(Phys.org)—Physicists working at the Institute for Quantum Electronics in Switzerland have succeeded in building an apparatus that has allowed for the observation of the drop of resistance in the flow of a superfluid Fermi gas. They describe their work in a paper they've had published in the journal Nature.
Researchers have known about superfluidity – materials that have particles that are able to flow with minimal resistance – for approximately 75 years, but up till now have never been able to observe the drop in resistance in an atomic gas superfluid. In this new work, the researchers built an apparatus that allowed them to do just that using nothing but lasers, magnetism and lithium gas.
The team first created a cloud of supercooled lithium gas, then manipulated its shape using laser beams. In so doing they created a dumbbell shaped cloud – two chambers with a channel running between them. Another laser was used to block the lithium atoms from moving across the channel between the chambers serving as a gate. By forcing one chamber to have more lithium atoms than the other, the researchers created an imbalance between the two which caused atoms to flow naturally from one chamber to the other when the laser gate was "lifted." In this controlled manner, the researchers were able to measure the rate at which the atoms moved across the chamber. In a normal state, they found it to be approximately 5 millimeters per second.
In the second stage of the experiment, the researchers added a magnetic field to the same dumbbell shaped lithium cloud to cause the gas to become a superfluid. This time they found when lifting the laser gate and measuring the rate at which the atoms moved across the channel, their speed had risen to 30 millimeters per second. The increased speed came about due to the absence of resistance.
The creation of this simple apparatus marks the first time that scientists have been able to observe the changes that occur when a Fermi gas moves from an ordinary gas to one that is a superfluid. The researchers suggest that observing gases changing this way could lead to advances in supercomputing devices and might even be used to serve as models to help describe the history of the early universe.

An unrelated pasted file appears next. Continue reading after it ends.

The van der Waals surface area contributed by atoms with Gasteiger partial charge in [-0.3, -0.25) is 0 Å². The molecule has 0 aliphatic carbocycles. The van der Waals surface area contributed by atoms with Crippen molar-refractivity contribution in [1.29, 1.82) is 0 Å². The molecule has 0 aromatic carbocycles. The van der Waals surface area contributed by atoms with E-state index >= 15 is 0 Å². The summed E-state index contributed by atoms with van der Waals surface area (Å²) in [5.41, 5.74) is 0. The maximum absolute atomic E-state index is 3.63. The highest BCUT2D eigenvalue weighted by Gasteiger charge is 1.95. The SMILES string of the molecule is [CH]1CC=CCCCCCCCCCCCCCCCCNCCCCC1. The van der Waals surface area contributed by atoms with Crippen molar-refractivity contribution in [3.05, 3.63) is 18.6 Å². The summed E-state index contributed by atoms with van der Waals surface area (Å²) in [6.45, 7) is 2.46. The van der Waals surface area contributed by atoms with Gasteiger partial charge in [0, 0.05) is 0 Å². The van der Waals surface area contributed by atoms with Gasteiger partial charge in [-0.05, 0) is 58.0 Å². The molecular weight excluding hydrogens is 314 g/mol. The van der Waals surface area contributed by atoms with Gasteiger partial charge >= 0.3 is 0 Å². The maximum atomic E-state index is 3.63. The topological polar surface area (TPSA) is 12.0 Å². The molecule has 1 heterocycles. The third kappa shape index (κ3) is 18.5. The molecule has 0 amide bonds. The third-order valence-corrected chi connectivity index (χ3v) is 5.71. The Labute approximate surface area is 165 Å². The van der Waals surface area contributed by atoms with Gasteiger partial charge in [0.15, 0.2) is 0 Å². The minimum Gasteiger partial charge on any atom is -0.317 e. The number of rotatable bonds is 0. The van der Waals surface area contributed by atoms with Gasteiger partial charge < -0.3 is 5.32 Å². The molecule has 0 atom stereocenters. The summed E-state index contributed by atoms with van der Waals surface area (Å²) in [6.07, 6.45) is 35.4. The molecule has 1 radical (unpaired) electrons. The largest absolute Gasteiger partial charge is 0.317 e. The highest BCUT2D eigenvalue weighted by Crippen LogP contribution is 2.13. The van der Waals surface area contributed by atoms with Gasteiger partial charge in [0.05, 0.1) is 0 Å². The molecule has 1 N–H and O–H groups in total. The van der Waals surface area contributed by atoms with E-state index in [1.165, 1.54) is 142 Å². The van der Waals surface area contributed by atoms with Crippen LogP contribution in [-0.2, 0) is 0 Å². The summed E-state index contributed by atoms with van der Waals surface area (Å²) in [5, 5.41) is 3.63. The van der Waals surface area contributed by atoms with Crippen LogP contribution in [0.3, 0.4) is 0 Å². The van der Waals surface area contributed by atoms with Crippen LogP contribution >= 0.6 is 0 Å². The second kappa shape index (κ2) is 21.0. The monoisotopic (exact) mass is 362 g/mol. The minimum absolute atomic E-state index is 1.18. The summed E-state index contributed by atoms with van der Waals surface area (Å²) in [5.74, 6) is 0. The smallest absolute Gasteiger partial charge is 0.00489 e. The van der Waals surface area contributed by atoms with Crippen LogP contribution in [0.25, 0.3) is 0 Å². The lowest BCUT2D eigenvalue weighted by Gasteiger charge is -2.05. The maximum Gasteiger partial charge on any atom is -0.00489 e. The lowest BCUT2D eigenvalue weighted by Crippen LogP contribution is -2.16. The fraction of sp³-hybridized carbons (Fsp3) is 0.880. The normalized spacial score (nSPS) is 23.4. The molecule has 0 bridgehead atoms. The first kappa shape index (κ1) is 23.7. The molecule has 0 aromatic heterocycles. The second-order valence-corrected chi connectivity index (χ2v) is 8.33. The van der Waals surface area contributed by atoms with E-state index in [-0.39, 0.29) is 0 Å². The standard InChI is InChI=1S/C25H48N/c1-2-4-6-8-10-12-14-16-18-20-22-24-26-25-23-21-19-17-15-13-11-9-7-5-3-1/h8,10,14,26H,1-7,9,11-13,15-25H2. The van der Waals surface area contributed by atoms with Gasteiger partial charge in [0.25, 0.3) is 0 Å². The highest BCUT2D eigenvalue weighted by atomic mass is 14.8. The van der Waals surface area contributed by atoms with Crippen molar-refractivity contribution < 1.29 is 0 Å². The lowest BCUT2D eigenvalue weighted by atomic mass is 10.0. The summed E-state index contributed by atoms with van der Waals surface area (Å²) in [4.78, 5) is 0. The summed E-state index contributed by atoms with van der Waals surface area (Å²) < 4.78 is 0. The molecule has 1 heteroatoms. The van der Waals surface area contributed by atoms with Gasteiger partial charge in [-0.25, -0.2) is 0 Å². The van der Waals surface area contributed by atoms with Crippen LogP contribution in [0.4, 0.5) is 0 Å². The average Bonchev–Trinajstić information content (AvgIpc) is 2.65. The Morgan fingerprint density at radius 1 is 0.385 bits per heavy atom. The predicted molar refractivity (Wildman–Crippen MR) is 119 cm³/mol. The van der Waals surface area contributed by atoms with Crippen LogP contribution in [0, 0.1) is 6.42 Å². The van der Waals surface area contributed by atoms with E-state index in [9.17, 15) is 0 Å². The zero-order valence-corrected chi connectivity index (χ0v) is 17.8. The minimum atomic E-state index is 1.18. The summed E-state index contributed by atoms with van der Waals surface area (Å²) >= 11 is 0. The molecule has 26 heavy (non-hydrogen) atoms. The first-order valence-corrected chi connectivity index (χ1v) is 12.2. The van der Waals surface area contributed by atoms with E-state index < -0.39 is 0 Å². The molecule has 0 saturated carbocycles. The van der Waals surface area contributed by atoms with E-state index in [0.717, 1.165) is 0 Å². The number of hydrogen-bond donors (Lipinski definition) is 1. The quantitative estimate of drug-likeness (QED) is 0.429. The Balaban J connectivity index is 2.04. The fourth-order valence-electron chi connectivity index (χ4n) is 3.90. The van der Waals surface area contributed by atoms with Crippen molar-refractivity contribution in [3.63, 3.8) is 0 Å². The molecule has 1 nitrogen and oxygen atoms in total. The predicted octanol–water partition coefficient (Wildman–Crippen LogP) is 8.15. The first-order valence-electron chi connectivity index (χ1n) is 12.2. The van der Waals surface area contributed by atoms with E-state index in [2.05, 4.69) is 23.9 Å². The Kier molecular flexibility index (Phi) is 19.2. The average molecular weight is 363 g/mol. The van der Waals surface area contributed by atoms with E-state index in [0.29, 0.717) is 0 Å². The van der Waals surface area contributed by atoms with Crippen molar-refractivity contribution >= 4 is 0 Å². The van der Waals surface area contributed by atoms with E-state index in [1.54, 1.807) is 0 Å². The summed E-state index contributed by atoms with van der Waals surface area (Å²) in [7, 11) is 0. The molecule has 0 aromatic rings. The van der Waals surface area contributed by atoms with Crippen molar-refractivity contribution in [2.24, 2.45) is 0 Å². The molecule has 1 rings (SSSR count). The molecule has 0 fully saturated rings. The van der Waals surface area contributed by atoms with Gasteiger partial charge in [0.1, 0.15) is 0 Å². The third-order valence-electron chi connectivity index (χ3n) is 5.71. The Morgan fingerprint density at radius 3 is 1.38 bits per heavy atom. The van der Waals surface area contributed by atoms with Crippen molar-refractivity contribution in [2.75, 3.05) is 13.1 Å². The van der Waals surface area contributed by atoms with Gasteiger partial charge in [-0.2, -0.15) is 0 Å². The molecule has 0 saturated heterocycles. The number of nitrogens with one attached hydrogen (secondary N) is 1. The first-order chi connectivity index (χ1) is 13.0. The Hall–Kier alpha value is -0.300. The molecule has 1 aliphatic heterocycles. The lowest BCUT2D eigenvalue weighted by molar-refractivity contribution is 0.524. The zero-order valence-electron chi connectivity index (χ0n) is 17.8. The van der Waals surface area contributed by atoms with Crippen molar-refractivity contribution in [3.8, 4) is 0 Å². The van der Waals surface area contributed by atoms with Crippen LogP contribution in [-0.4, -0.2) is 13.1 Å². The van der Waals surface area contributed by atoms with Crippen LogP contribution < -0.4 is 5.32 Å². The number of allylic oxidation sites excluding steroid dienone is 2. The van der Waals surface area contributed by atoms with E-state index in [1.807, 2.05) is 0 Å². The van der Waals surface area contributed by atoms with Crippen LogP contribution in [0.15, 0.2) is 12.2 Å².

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More information: Observing the drop of resistance in the flow of a superfluid Fermi gas, Nature, 491, 736–739 (29 November 2012) doi:10.1038/nature11613
The ability of particles to flow with very low resistance is characteristic of superfluid and superconducting states, leading to their discovery in the past century1, 2. Although measuring the particle flow in liquid helium or superconducting materials is essential to identify superfluidity or superconductivity, no analogous measurement has been performed for superfluids based on ultracold Fermi gases. Here we report direct measurements of the conduction properties of strongly interacting fermions, observing the well-known drop in resistance that is associated with the onset of superfluidity. By varying the depth of the trapping potential in a narrow channel connecting two atomic reservoirs, we observed variations of the atomic current over several orders of magnitude. We related the intrinsic conduction properties to the thermodynamic functions in a model-independent way, by making use of high-resolution in situ imaging in combination with current measurements. Our results show that, as in solid-state systems, current and resistance measurements in quantum gases provide a sensitive probe with which to explore many-body physics. Our method is closely analogous to the operation of a solid-state field-effect transistor and could be applied as a probe for optical lattices and disordered systems, paving the way for modelling complex superconducting devices.